Registered Health Information Administrator (RHIA) Certification
Holding an RHIA credential indicates knowledge of the medical, administrative, ethical, and legal requirements and standards related to healthcare delivery and the privacy of protected patient information.
This credential is ideal for professionals looking for career advancement into roles such as DRG validator, quality improvement analyst, implementation support specialist, cancer registrar, health information technician, professor, ICD-10 educator, mapping specialist, e-MPI manager, or coding trainer. Those with an RHIA certification often ultimately decide to pursue managerial roles such as HIM manager, program director, HIM director, regional director of HIM, director of coding, or vice president of coding.
A bachelor’s degree from a Commission on Accreditation for Health Informatics and Information Management Education (CAHIIM) accredited school is required for this certification.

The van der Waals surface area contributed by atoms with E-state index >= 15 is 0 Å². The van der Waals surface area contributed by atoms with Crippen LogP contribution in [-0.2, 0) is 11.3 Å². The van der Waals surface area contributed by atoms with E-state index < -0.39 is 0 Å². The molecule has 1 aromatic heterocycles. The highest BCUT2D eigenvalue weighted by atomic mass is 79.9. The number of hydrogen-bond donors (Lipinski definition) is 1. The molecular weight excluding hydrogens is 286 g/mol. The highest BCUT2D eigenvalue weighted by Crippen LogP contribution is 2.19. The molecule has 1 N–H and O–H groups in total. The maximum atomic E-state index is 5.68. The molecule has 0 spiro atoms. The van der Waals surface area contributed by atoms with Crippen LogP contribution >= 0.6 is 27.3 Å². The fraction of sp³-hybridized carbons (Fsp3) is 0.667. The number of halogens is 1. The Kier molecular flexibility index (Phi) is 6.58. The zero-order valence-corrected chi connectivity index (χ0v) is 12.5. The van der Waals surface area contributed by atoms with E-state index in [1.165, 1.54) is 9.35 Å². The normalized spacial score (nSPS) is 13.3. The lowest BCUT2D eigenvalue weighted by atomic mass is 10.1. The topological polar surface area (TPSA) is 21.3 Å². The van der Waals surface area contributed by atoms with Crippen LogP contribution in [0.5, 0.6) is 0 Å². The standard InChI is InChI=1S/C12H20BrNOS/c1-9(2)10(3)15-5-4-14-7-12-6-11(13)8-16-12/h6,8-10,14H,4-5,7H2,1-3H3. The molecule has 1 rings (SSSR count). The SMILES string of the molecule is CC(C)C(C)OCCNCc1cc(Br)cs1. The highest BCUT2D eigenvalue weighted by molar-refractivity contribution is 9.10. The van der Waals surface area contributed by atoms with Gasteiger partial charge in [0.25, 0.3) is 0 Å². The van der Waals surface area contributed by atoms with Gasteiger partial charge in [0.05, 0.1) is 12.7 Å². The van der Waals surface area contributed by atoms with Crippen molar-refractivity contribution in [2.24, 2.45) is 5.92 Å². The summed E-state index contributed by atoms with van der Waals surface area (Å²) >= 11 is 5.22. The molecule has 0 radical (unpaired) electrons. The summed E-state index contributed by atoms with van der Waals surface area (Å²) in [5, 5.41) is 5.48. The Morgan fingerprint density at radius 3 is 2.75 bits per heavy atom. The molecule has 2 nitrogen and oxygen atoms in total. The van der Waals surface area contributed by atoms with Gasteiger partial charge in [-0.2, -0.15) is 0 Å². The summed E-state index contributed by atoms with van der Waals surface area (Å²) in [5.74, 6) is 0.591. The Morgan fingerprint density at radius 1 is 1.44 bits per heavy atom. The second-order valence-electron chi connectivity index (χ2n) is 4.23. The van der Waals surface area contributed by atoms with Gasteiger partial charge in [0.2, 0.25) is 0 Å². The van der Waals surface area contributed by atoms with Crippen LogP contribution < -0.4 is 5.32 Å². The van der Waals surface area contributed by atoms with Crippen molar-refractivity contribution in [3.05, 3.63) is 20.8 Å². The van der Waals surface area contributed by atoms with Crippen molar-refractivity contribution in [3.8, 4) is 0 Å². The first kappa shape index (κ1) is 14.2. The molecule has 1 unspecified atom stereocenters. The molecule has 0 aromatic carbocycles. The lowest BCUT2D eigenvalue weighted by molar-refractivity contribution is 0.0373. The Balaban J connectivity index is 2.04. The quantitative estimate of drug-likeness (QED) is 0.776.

Registered Health Information Technician (RHIT) Certification
The RHIT credential demonstrates one’s ability to use computer applications to assemble and analyze patient data to improve patient care or control costs. It is designed for professionals with management aspirations who work directly with medical records, computer applications, and coding. Cancer registrars who compile information on cancer patients also often pursue this certification.
An associate’s degree in HIM from a CAHIIM-accredited program is required.
Certified Coding Associate (CCA) Certification
The CCA credential indicates medical coding competency in doctor’s offices and hospitals and a strong commitment to the profession. This credential is ideal for those with medical coding experience (ideally six months or more) and who want to demonstrate competency in an increasingly competitive job market.
Work experience or completing an AHIMA-approved program is highly recommended to earn this certificate. A high school diploma is required.
Certified Coding Specialist (CCS) Certification
The CCS credential holders are masters of the ICD-10-CM and CPT coding systems.